Saturday, March 12, 2016

The Dilemna

Having reached this ancient age with my wits still about me (well, mostly) and still harbouring  a vital enthusiasm for life, I am now faced with the dilemna of how to squeeze everything I want/must do before I board the Train to Eternity, which chugs along the track with anETA sometime surely in the next ten years!!!!

Oh dear, oh dear, - what a problem presents itself when one is drawn to every new and exciting project that comes to one's attention......  I am reminded of the Alfred Noyes poem, "Time you old gypsy man/will you not stay"  just while I attend to all these things I want to do.  All these things it seems necessary for me to do!!!!

There is the loom, - the dummy warp half tied - and the spinning wheel with a half filled bobbin and a braided swatch of carded wool waiting to be spun into glorious yarn.

And then what, I ask myself.
 What's to be done with yet another skein of blended silk and wool????

With the prospect of a summer-time family reunion I have been digging into the accumulation of genealogical papers I amassed when that was my passion - two shelves and a suitcase full of records and emails - marvelous correspondence from far removed cousins both in distance and relationship.  For a while in the '90's I felt myself in dual times and places, - here at home with family and the beloved, and there, back in the village of Loyalists who fled the American Revolution, or in Germany, Ireland, Scotland and England where these loyalists originated.  There are still mysteries regarding some multiple-great  grandparents and and aunts and uncles which I would love to have answers to, and so many off-shoot families whose records have been sent to me.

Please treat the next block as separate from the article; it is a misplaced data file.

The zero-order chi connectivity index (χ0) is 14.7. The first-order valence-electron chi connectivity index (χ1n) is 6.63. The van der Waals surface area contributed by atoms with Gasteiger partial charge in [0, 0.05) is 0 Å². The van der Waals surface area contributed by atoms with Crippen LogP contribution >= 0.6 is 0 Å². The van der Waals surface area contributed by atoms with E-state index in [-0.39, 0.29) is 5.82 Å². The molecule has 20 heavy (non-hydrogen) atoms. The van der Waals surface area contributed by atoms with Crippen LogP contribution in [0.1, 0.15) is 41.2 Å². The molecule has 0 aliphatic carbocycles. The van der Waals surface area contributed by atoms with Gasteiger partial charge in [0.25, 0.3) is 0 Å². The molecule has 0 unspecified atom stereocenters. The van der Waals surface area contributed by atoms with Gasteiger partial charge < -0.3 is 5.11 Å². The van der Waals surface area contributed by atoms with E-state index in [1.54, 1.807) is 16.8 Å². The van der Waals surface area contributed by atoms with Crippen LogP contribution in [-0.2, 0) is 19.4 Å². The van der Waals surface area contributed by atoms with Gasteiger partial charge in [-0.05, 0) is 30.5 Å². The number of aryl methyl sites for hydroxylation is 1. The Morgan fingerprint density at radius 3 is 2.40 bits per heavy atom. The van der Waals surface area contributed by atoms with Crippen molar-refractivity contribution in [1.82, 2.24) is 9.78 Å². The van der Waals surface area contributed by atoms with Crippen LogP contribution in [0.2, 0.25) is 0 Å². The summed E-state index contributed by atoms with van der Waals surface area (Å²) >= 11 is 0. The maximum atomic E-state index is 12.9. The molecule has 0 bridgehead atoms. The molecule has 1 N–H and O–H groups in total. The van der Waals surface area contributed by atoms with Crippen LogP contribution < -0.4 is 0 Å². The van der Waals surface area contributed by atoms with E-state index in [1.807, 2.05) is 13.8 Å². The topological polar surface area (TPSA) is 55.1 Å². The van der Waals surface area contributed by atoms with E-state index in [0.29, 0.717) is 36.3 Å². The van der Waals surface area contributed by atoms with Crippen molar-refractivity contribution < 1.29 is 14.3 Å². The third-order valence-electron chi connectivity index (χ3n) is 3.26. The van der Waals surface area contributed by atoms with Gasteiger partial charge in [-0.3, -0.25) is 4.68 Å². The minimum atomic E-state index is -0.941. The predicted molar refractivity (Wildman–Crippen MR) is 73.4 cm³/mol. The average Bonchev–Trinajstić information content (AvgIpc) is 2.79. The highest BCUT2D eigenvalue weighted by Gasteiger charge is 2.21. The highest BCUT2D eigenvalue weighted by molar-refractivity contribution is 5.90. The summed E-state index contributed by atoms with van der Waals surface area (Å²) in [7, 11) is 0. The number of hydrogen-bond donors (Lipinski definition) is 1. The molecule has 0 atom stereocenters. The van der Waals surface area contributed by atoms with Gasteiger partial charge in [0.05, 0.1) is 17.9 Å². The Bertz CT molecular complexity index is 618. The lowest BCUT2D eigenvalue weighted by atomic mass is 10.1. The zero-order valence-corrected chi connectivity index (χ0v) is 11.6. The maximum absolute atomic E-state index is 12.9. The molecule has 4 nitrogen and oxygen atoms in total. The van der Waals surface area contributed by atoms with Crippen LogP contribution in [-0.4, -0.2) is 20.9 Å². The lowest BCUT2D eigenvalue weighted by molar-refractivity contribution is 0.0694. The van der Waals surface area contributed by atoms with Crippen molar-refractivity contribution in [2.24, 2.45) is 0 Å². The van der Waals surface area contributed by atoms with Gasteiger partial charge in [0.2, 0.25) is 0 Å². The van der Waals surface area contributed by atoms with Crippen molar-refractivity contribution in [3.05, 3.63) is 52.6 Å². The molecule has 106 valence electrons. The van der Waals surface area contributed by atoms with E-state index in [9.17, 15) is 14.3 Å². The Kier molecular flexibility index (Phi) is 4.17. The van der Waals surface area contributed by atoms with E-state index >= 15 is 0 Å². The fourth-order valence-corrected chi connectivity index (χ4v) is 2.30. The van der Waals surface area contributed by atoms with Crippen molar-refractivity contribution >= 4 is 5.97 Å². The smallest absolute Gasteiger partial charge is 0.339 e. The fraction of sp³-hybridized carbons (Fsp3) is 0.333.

When my imagination wanders through my own descendants I am in wonderment that some of the pictures I have will be the 5th great grand parent of my own great grandchildren.  Golly!!

Oh yes, the pictures, - scattered in the most random fashion through my computer.  Will I ever get them into files and folders that will spring up at the click of the mouse??

Or learn to shoot pictures in RAW....?

Then there is the garden, calling to me, calling to me......  And I, completely seduced, cannot ignore this new life that is springing out of the sweet earth....

And the music - I still play Scott Joplin sometime during the day, in case it reaches Heaven....

Also the Ukulele - new and exciting as I conquer more and more chords and my feet tap along to the strumming.....can I take it to the campfire at the family reunion and pretend to be a musician???  A matriarch musician??  As long as the chords are simple and the fingers fast and supple, I guess....

Well, I make lists and schedules, but what it really comes down to is mindfulness and discipline, and those I am trying to cultivate with profound affection.

Most importantly I keep an eye on the track and hope the Train is just a-chugging along slow-like, enjoying the scenery.....

Monday, March 07, 2016

I is for Ibis

ABC Wednesday
March 9th, 2016

The letter is I for Ibis

"Every one has heard of the Ibis, 
the bird to which the ancient Egyptians paid religious worship; 
which they brought up in the interior of their temples,